SOUTHWEST COAST PATH // PENZANCE – MARAZION

SOUTHWEST COAST PATH // PENZANCE – MARAZION

“I like to walk, touch living Mother Earth—bare feet best, and thrill every step. Used to envy happy reptiles that had advantage of so much body in contact with earth, bosom to bosom. [We] live with our heels as well as head and most of our pleasure comes in that way.” ~John Muir

You will be happy to know that we are coming to the end of my Cornwall posts and soon into blog posts about Mountain’s, I have so many adventures planned over the winter I can’t wait to share them with you!! So back to today’s post, the first half of the walk can be found here. I was super happy to leave Penzance and the sheer number of people around.

Firstly Penzance has a bona fide promenade extending from the towns famous outside swimming lido …The Jubilee Pool, to the fishing port of Newlyn which is approximately 1.5 miles, past glorious gardens, children’s play area, Skate Park, boating lake and the Tolcarne Inn (great fish dishes). The beach is mainly pebble but the sea is crystal clear in fact seals and dolphins can often be playing here. A further 1.5 miles (pavement and flattish coast path, no steps) will take you to the picturesque harbour village of Mousehole (regular 20 minute busride back if you need it).

Jubilee Pool The pool was opened with great celebration in May 1935, the year of King George V’s Silver Jubilee. Built upon a traditional bathing spot at Battery Rocks near the harbour in Penzance, the structure juts out into the Atlantic. Back in the 1930’s there was a great deal of emphasis on outdoor activities and it’s a classic part of that art deco style, in fact, many seaside towns had similar lido’s but she is the last one of this size left in the UK

Described as one of the most unusual and pleasingly designed lidos of the era, the Jubilee Pool was designed in the early 1930s by Captain F Latham, the Borough Engineer. Cleverly designed to cope with the full ferocity of the Cornish seas, the pool is triangular in shape yet with gentle curved walls, making it a stunning piece of architecture. The pool was a popular amenity for over 50 years but by 1992 the pool had become dilapidated to the extent that its future operation was in doubt. Retired local architect, John Clarke, came to the rescue. He was alarmed when a proposal to build a copper coloured pyramid structure over the pool was mooted.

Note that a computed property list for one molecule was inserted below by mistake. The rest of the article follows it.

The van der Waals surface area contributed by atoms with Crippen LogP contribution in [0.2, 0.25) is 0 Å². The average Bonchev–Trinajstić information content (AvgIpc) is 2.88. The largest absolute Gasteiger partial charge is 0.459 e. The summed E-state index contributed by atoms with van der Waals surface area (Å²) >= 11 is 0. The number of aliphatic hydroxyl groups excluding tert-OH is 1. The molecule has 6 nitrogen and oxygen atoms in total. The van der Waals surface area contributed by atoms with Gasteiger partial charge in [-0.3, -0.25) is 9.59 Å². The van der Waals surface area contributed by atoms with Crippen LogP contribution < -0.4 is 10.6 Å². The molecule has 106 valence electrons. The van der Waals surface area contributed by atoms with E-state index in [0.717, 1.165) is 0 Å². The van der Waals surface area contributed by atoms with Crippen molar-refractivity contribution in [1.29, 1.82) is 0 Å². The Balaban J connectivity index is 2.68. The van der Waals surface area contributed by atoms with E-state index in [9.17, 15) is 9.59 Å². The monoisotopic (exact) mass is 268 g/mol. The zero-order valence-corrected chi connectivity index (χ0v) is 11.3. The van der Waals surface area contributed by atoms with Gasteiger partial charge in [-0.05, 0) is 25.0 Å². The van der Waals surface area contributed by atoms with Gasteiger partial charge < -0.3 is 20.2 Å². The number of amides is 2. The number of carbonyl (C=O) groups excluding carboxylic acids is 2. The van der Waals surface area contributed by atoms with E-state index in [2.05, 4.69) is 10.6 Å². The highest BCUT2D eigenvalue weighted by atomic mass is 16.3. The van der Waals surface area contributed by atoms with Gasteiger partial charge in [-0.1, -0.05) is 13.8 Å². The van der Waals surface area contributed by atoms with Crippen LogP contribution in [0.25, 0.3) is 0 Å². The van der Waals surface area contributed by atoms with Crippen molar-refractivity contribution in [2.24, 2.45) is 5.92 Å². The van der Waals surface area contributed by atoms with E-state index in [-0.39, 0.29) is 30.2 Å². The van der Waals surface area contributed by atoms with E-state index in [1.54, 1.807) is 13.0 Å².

In case you wondered what the EU did for us!!

Highlights from the official website for the Southwest Coast Path

  • Stunning views of the majestic St Michael’s Mount. Once a Benedictine Priory, a fortress and tin mining port, it can be accessed by a causeway at low tide or by ferry.
  • Birds of Marazion Marsh: this important breeding and overwintering site has Cornwall’s largest reedbed and is used by the rare Cetti’s warbler, bitterns, chiffchaffs, starlings and little egrets. The Reserve has been designated a Site of Special Scientific Interest and there are regular guided walks in the summer months.
  • The ancient market town of Marazion, with its very active community of painters and potters. There has been a settlement here since 308BC and the town claims to be the oldest in Britain, and could be the settlement known to the Romans as Ictis.